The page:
Protein, Nutrition and Food Allergies

There are many people who have either food allergies or food sensitivities. Some also develop a food aversion; however this is a physiological disorder than a physical one. Food allergies affect 2-8% of all children and nearly 2% of all adults. Most will have more than one food allergy at a time (Source: Nutrition MD).

The most common allergy is to milk and milk products with about 2.5 % of the population having some level of this allergy. While this one might be outgrown eventually, other food allergies, such as peanuts and shellfish (both of which can be fatal) may not be (Source: Roizen, MD and Oz, MD 2006).

The most common food allergies result from: milk, eggs, wheat, peanuts, tree nuts, soy, fish and shellfish.

There is a difference between food allergy and food sensitivity: an allergy involves the immune system while the sensitivity does not. With a food allergy, the immune system reacts to a compound in the food, typically a protein and the antibodies react and cause a number of different symptoms which include: bloating, headaches, hives, or diarrhea.

Testing for food allergies can be difficult, but can also be necessary to find the offending culprit. Using the elimination diet can be helpful, but it can often take three of four weeks to recognize the offending food or food group that is causing the problems. Wheat products, which include rye, barley, and oats, should be the first to eliminate and check for improvement. It should then be dairy products, refined sugars, saturated and/or trans fats, and artificial colors or flavors. After the food has been excluded from the diet for at least ten days, reintroduce it to see if there is any further reaction. Only introduce one food at a time every four days, so that you are sure of which food is the culprit and which is not. It is beneficial to keep a food diary as well.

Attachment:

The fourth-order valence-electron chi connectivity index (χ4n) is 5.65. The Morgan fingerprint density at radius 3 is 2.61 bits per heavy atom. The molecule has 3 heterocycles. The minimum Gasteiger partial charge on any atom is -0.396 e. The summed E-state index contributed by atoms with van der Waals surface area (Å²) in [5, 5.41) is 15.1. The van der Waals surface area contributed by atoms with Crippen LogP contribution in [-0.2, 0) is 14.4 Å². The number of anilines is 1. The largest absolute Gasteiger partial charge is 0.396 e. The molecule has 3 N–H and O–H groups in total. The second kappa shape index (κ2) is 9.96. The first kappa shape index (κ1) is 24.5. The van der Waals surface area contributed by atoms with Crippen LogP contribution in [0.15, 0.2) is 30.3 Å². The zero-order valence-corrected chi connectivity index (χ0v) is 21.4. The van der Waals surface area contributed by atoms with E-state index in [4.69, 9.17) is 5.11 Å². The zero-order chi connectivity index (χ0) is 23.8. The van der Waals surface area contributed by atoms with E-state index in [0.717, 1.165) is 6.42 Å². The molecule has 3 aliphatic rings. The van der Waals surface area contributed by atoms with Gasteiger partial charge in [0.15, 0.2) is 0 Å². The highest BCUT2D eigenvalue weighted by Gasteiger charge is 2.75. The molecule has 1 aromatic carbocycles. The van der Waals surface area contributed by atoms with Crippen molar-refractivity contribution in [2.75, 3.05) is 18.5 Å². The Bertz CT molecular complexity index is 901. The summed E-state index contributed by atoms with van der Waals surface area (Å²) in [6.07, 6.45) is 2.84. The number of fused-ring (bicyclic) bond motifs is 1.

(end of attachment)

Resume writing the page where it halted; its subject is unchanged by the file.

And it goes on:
Food allergies can cause or worsen many common medical conditions as well. These include: anemia, high blood pressure, fatigue, eczema, asthma, migraines, ear infections, sinusitis, hearing loss, thyroid disease, hay fever, fibrocystic breast disease, kidney disease, diabetes, arthritis, gall bladder disease, irritable bowel syndrome, and heartburn (Source: Gottlieb, 2000).

Not all food allergies are so severe that they cause immediate reactions. Some may take as long as three days to cause symptoms that may or may not be related to the food. Some food allergies however can be so severe that they are immediately life threatening.

There is a test that can check for allergies to up to one hundred foods, however the elimination diet should still be used. In addition to allergies that occur because of genetics or other factors, there is a chance of developing food allergies because the same food is being eaten far too often, so experts suggest that each food is only eaten once every four days with the emphasis on natural foods that are chemical free and as natural as possible. Most people with food allergies or sensitivities are also allergic to chemicals and artificial ingredients.

Avoiding Allergens While Living Healthy

Of course, if a food is going to make you bloated or ill, you will avoid it, however if you do not know what is making the symptoms happen, you will have a hard time choosing healthy foods that will still allow you to be allergy free. Some of the healthiest food suggestions may also be some of the most problematic. After finding out what foods are triggers, you can learn to deal with them correctly.